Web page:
4) What subjects are most important to each of our children?

It is really important to me that we allow our children to pursue their own interests and weave them into our homeschool day. When I asked our three oldest what they wanted to study this year, I was not surprised by their answers.

  • Our oldest (Elisha, 13) is interested in architecture, skyscrapers, bridges, automobiles, geography, and demographics (among other things).
  • Our next oldest (Moses, 12) is interested in chemistry, biology, physics, math, and art.
  • Our middle child (Malachi, 10) is interested in Lego and anything military related.
  • I have yet to figure out the twins (entering kindergarten this year).

One of the reasons we homeschool is to allow the kids time to follow their dreams and find their skills and talents, so it is important that we make time for these subjects.

5) Evaluate individual strengths and weaknesses.

Our children are all unique. They each have their own strengths and weaknesses, abilities and disabilities, and those things need to be considered when planning our homeschool.

These are just some of the things I take into consideration when planning our learning times:

  • which kids have diagnosed or undiagnosed difficulties (Autism, ADHD, etc)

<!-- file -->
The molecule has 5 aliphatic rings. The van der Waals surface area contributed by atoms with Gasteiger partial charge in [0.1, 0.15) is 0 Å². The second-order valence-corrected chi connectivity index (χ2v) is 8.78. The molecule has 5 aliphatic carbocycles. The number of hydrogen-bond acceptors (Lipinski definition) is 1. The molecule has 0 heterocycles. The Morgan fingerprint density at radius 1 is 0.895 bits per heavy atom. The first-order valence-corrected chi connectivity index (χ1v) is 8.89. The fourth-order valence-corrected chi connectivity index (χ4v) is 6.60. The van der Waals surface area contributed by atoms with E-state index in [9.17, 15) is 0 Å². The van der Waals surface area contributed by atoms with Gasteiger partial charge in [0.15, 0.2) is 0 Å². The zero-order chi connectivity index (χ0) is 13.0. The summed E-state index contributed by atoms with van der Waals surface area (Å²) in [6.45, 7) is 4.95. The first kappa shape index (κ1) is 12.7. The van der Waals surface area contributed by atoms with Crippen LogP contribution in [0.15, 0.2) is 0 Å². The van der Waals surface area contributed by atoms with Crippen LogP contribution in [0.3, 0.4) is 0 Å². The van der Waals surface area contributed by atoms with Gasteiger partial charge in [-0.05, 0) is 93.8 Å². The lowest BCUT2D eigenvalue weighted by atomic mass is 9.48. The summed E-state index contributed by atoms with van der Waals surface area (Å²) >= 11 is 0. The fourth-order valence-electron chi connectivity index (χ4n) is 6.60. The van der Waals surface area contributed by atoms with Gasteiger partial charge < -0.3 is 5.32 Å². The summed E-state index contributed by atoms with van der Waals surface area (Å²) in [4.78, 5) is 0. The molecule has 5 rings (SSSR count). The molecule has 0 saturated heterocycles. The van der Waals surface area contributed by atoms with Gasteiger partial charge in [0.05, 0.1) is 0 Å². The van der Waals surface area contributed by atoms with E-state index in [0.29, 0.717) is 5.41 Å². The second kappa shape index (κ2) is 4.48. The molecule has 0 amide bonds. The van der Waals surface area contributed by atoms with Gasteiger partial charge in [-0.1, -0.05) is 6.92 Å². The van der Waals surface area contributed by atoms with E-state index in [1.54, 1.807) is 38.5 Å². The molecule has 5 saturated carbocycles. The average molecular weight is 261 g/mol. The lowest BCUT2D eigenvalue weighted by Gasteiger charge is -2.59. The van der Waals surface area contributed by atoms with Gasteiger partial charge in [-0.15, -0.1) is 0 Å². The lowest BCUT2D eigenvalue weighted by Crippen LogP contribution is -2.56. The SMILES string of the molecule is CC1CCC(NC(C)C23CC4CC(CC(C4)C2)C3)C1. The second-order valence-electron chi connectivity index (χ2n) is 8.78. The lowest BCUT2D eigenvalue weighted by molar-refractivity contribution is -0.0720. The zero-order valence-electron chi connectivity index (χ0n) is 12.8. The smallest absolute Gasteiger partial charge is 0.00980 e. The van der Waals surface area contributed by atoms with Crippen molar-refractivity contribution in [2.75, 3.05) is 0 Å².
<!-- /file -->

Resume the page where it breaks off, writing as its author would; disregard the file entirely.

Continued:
• the child who needs extra reading support
  • the children who are still learning to work independently
  • the children who struggle putting pen to paper
  • who needs speech therapy
  • sensory diets for all
  • heavy work for all
  • visual schedules
  • which children work well in small groups

6) Keep in mind the learning styles that you have in your home

We have a large family and each child learns differently. Considering these different learning styles while planning your homeschool has the potential to significantly reduce stress and increase productivity.

7) Hands On Learning

We use hands on learning to help us get through homeschool days. I do this more in the younger years, but even the older kids have been known to get a little more excited about difficult (or boring) subjects if I can spice them up a little bit.

  • homemade games (any subject)
  • store bought games (any subject)
  • repurposed games (any subject)
  • art (can be weaved in to any subject)
  • cooking (chemistry, math)